Malone was referring to the board that isn’t scheduled to meet for the first time until March 11.
When it does, it will replace Malone as chairman and welcome four new members.
In Barre Town, voters there settled a four-way race for School Board seats that were held until Tuesday by Malone and Victoria Pompei. Both chose not to run. Renee Badeau and Christine Parker picked up the open school board seats. Badeau finished first with 772 votes followed by Parker with 602 votes. Jody Emerson was third with 579 votes; Brent Young was fourth with 551 votes.
Due to two Barre board members’ decisions to step down, city voters also elected two new board members — one in a contested race.
Abigayle Smith easily defeated William Toborg, 738 to 470, to fill the three-year seat formerly held by Emel Cambel.
Meanwhile, former board member Sarah Pregent was elected to fill the two-year seat that had been held by Giliano Cecchinelli II. Cecchinelli stepped down after 12 years of school board service and Cambel, who was appointed last year, opted to run for the Ward 1 City Council seat which she won on Tuesday. Cambel defeated fellow School Director Tim Boltin in the council race.
Echo ValleyIn a first for the Echo Valley Community School District and its member communities, Orange and Washington, voters approved a school budget without the assistance of a gavel-wielding moderator.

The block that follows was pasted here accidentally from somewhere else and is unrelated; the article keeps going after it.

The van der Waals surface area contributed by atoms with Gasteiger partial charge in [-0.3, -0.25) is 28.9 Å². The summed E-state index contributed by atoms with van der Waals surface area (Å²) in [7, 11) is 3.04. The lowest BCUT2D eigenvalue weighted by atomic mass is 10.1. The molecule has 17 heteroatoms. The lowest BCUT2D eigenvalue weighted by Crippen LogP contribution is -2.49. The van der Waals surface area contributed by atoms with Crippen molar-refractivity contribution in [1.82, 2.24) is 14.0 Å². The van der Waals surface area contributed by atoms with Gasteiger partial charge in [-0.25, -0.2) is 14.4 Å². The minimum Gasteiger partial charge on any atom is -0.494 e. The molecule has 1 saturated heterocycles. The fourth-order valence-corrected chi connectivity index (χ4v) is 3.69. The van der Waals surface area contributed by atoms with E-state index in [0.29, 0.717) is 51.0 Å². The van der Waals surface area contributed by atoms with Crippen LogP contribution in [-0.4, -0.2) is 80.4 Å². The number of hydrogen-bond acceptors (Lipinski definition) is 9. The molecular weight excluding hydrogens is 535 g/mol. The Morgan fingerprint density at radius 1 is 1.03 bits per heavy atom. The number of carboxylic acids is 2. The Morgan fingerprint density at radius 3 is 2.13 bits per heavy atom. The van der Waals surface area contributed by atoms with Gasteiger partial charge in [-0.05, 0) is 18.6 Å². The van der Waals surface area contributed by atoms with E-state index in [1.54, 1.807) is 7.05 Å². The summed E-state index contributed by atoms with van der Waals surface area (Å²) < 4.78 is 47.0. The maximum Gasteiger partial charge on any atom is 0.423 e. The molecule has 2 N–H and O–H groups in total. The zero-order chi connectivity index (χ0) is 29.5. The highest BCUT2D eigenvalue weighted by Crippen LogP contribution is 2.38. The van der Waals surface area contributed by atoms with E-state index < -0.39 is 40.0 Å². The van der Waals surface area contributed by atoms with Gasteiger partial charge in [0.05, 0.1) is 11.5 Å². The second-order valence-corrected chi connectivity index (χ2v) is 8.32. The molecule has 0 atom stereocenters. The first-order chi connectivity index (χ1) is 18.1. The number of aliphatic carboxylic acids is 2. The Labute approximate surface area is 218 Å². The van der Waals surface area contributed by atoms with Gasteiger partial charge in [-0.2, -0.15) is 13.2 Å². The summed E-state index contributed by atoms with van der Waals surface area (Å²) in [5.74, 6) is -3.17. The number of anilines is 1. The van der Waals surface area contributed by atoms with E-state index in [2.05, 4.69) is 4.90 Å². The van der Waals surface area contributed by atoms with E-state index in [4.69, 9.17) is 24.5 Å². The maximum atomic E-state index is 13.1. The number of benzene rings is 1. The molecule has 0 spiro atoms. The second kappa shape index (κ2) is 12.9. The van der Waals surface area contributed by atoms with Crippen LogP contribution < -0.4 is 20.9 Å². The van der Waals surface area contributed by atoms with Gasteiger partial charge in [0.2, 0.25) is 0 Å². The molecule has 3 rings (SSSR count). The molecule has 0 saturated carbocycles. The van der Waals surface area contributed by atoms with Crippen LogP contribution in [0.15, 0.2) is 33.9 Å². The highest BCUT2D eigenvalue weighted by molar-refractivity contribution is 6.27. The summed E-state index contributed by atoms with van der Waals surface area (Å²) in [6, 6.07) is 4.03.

The Australian Ballot made a pandemic-inspired pit stop in the two-town, pre-K-8 school district on Tuesday and the results were tough for those who have complained about the lack of participation and school district meetings to argue with.
The $5.1 million budget, which reflected a slight reduction in school spending passed, 333-215.
Harwood UnionWaterbury had three of the seven open seats on the Harwood Unified Union School Board to fill this Town Meeting Day. It returned incumbent Caitlin Hollister, running unopposed, to a one-year seat.
In a tight three-way race for two seats, incumbent school board member Michael Frank won a full three-year term as did newcomer Marlena Tucker-Fishman; they garnered 590 and 578 votes respectively. Culver also sought that office, but came up short with 518 votes.
The only other candidate for school board facing competition was Moretown incumbent Kristin Rodgers who won re-election handily, 372 to 116, over Sam Rosenberg. New candidates in Duxbury and Warren and incumbent Theresa Membrino from Fayston were all unopposed.